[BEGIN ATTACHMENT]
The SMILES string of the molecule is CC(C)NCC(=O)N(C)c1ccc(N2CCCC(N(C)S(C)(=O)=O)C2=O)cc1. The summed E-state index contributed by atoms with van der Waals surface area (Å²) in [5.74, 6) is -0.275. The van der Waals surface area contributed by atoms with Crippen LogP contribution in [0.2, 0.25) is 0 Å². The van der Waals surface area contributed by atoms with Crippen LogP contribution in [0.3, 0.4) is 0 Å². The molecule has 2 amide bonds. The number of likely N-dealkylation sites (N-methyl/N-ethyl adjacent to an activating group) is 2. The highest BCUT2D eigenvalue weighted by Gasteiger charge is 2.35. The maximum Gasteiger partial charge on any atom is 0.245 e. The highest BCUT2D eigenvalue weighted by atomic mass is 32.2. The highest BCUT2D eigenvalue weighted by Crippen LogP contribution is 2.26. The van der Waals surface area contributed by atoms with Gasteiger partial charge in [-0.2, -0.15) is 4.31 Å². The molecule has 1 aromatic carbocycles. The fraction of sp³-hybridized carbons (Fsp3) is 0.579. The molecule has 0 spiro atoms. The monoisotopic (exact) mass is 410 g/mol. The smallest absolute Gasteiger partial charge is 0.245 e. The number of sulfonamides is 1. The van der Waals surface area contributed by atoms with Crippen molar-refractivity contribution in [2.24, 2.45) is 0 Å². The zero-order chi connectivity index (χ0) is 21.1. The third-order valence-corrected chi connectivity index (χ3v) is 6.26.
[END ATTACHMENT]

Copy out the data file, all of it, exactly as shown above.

The SMILES string of the molecule is CC(C)NCC(=O)N(C)c1ccc(N2CCCC(N(C)S(C)(=O)=O)C2=O)cc1. The summed E-state index contributed by atoms with van der Waals surface area (Å²) in [5.74, 6) is -0.275. The van der Waals surface area contributed by atoms with Crippen LogP contribution in [0.2, 0.25) is 0 Å². The van der Waals surface area contributed by atoms with Crippen LogP contribution in [0.3, 0.4) is 0 Å². The molecule has 2 amide bonds. The number of likely N-dealkylation sites (N-methyl/N-ethyl adjacent to an activating group) is 2. The highest BCUT2D eigenvalue weighted by Gasteiger charge is 2.35. The maximum Gasteiger partial charge on any atom is 0.245 e. The highest BCUT2D eigenvalue weighted by atomic mass is 32.2. The highest BCUT2D eigenvalue weighted by Crippen LogP contribution is 2.26. The van der Waals surface area contributed by atoms with Gasteiger partial charge in [-0.2, -0.15) is 4.31 Å². The molecule has 1 aromatic carbocycles. The fraction of sp³-hybridized carbons (Fsp3) is 0.579. The molecule has 0 spiro atoms. The monoisotopic (exact) mass is 410 g/mol. The smallest absolute Gasteiger partial charge is 0.245 e. The number of sulfonamides is 1. The van der Waals surface area contributed by atoms with Crippen molar-refractivity contribution in [2.24, 2.45) is 0 Å². The zero-order chi connectivity index (χ0) is 21.1. The third-order valence-corrected chi connectivity index (χ3v) is 6.26.